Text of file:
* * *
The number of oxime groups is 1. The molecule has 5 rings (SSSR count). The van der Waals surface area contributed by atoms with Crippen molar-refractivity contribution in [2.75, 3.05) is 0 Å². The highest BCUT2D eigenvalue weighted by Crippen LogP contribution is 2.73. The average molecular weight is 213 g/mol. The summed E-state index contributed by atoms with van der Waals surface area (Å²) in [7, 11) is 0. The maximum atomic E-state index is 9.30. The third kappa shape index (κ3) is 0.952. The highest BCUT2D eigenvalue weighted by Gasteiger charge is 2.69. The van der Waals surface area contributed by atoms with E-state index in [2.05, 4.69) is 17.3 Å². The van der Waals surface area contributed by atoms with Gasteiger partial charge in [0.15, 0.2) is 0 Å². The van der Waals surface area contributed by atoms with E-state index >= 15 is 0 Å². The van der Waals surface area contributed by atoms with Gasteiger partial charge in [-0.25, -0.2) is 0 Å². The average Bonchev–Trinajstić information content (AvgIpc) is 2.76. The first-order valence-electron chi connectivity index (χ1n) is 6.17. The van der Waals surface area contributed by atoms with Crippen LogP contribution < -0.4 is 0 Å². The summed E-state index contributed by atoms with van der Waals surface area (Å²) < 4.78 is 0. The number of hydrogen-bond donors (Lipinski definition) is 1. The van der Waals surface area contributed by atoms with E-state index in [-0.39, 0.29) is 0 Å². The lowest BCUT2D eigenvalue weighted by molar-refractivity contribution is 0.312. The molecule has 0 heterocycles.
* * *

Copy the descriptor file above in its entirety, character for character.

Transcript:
The number of oxime groups is 1. The molecule has 5 rings (SSSR count). The van der Waals surface area contributed by atoms with Crippen molar-refractivity contribution in [2.75, 3.05) is 0 Å². The highest BCUT2D eigenvalue weighted by Crippen LogP contribution is 2.73. The average molecular weight is 213 g/mol. The summed E-state index contributed by atoms with van der Waals surface area (Å²) in [7, 11) is 0. The maximum atomic E-state index is 9.30. The third kappa shape index (κ3) is 0.952. The highest BCUT2D eigenvalue weighted by Gasteiger charge is 2.69. The van der Waals surface area contributed by atoms with E-state index in [2.05, 4.69) is 17.3 Å². The van der Waals surface area contributed by atoms with Gasteiger partial charge in [0.15, 0.2) is 0 Å². The van der Waals surface area contributed by atoms with E-state index >= 15 is 0 Å². The van der Waals surface area contributed by atoms with Gasteiger partial charge in [-0.25, -0.2) is 0 Å². The average Bonchev–Trinajstić information content (AvgIpc) is 2.76. The first-order valence-electron chi connectivity index (χ1n) is 6.17. The van der Waals surface area contributed by atoms with Crippen LogP contribution < -0.4 is 0 Å². The summed E-state index contributed by atoms with van der Waals surface area (Å²) < 4.78 is 0. The number of hydrogen-bond donors (Lipinski definition) is 1. The van der Waals surface area contributed by atoms with E-state index in [-0.39, 0.29) is 0 Å². The lowest BCUT2D eigenvalue weighted by molar-refractivity contribution is 0.312. The molecule has 0 heterocycles.